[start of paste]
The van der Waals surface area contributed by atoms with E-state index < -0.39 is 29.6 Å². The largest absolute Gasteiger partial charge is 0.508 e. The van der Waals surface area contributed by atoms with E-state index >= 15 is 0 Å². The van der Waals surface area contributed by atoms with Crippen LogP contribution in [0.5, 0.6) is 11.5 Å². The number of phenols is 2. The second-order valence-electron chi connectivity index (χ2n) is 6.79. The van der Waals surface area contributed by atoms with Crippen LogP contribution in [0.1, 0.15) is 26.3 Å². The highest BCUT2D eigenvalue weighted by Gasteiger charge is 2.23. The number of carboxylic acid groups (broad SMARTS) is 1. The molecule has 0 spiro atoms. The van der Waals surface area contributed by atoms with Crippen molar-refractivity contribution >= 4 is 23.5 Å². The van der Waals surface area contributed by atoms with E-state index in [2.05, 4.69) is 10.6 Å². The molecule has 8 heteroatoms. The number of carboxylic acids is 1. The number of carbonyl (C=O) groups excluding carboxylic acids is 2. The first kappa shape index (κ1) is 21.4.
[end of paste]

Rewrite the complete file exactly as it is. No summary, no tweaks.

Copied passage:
The van der Waals surface area contributed by atoms with E-state index < -0.39 is 29.6 Å². The largest absolute Gasteiger partial charge is 0.508 e. The van der Waals surface area contributed by atoms with E-state index >= 15 is 0 Å². The van der Waals surface area contributed by atoms with Crippen LogP contribution in [0.5, 0.6) is 11.5 Å². The number of phenols is 2. The second-order valence-electron chi connectivity index (χ2n) is 6.79. The van der Waals surface area contributed by atoms with Crippen LogP contribution in [0.1, 0.15) is 26.3 Å². The highest BCUT2D eigenvalue weighted by Gasteiger charge is 2.23. The number of carboxylic acid groups (broad SMARTS) is 1. The molecule has 0 spiro atoms. The van der Waals surface area contributed by atoms with Crippen molar-refractivity contribution >= 4 is 23.5 Å². The van der Waals surface area contributed by atoms with E-state index in [2.05, 4.69) is 10.6 Å². The molecule has 8 heteroatoms. The number of carboxylic acids is 1. The number of carbonyl (C=O) groups excluding carboxylic acids is 2. The first kappa shape index (κ1) is 21.4.